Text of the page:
by Hilton Hater at

Simply put, it is on between Microsoft and Apple.

The computer giant announced direct competition for the iPad yesterday at a press event in Los Angeles, unveiling the Surface tablet, a device outlined by Microsoft CEO Steve Ballmer as a “companion hardware innovation” for Windows 8.

Microsoft Surface

What will user experience be like on the Surface?

The technology will come equipped with a 10.6-inch rectangle display; a built-in kickstand; and a 3mm thick cover that also acts as a multi-touch keyboard.

When will it be available and how much will it cost? Microsoft did not reveal either at the press conference, instead simply saying for now that the price of the basic Surface will be "comparable" to rival tablets.

The Surface Pro, meanwhile, will be larger in size and operate along the lines of a full PC. It will serve as competition for the MacBook Air more than the iPad.


by Free Britney at

Good thing Mitt Romney won the GOP presidential nomination Tuesday night, as he may need some positive headlines to overshadow this awesome typo.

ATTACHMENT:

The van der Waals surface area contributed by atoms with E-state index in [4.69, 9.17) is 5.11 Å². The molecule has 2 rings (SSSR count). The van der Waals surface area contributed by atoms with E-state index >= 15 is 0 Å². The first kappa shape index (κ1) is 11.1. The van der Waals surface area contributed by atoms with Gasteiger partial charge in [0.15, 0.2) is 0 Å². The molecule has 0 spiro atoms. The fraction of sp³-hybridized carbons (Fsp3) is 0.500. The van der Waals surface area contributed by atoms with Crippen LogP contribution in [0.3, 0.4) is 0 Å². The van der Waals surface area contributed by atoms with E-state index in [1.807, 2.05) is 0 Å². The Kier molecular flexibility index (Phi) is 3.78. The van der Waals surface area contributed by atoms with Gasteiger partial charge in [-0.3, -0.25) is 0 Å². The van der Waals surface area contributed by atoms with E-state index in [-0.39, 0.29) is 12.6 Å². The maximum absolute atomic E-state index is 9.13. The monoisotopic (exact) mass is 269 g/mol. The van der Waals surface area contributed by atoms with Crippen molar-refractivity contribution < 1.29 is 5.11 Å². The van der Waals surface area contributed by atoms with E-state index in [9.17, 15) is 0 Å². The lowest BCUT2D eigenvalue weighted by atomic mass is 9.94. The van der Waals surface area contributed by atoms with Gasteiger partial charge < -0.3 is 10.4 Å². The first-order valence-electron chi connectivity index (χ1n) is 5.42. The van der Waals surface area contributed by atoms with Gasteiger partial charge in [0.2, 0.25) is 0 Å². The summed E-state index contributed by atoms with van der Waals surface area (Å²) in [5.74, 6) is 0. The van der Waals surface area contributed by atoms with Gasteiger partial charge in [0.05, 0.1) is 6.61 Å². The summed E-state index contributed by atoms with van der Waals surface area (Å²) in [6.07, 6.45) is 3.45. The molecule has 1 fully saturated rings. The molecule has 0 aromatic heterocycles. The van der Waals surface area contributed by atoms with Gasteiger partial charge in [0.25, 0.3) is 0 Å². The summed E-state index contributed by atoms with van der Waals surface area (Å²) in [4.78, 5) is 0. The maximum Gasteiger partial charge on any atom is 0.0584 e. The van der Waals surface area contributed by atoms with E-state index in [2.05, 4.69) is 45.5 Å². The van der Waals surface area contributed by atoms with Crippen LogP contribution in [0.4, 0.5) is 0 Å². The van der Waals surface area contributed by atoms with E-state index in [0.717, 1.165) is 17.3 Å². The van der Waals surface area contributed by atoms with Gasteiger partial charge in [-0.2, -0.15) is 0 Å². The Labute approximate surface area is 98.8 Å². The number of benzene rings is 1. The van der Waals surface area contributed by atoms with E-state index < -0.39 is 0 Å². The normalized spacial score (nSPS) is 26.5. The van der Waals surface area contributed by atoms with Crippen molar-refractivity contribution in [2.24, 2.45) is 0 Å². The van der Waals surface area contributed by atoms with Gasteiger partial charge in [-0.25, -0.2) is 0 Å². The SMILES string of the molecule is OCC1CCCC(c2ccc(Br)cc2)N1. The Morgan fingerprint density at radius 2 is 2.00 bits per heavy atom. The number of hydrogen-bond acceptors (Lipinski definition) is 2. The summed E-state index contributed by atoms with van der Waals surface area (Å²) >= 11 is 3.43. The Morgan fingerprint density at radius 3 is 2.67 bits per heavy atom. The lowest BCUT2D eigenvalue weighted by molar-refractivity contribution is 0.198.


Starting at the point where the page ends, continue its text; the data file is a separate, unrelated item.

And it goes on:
Twitter is ablaze with commentary this morning after it came to light that the Romney campaign's newly iPhone app, "With Mitt," misspelled "America."

The free app allows supporters to personalize pics superimposed with phrases like "I stand with Mitt," "Obama isn't working" and "American Greatness."

Or perhaps "Amercian" greatness would be more accurate:


Unfortunately for the candidate - and more so the developer who gets fired - one of the slogans amusingly plasters "A Better Amercia" across the image.

"Mistakes happen," Andrea Saul, Romney Press Secretary, said in an appearance on MSNBC this morning. "I don't think any voter cares about a typo."

Probably not, but it does make for some comic relief - especially from Mitt the micro-manager - amid a steady stream of often contentious political news.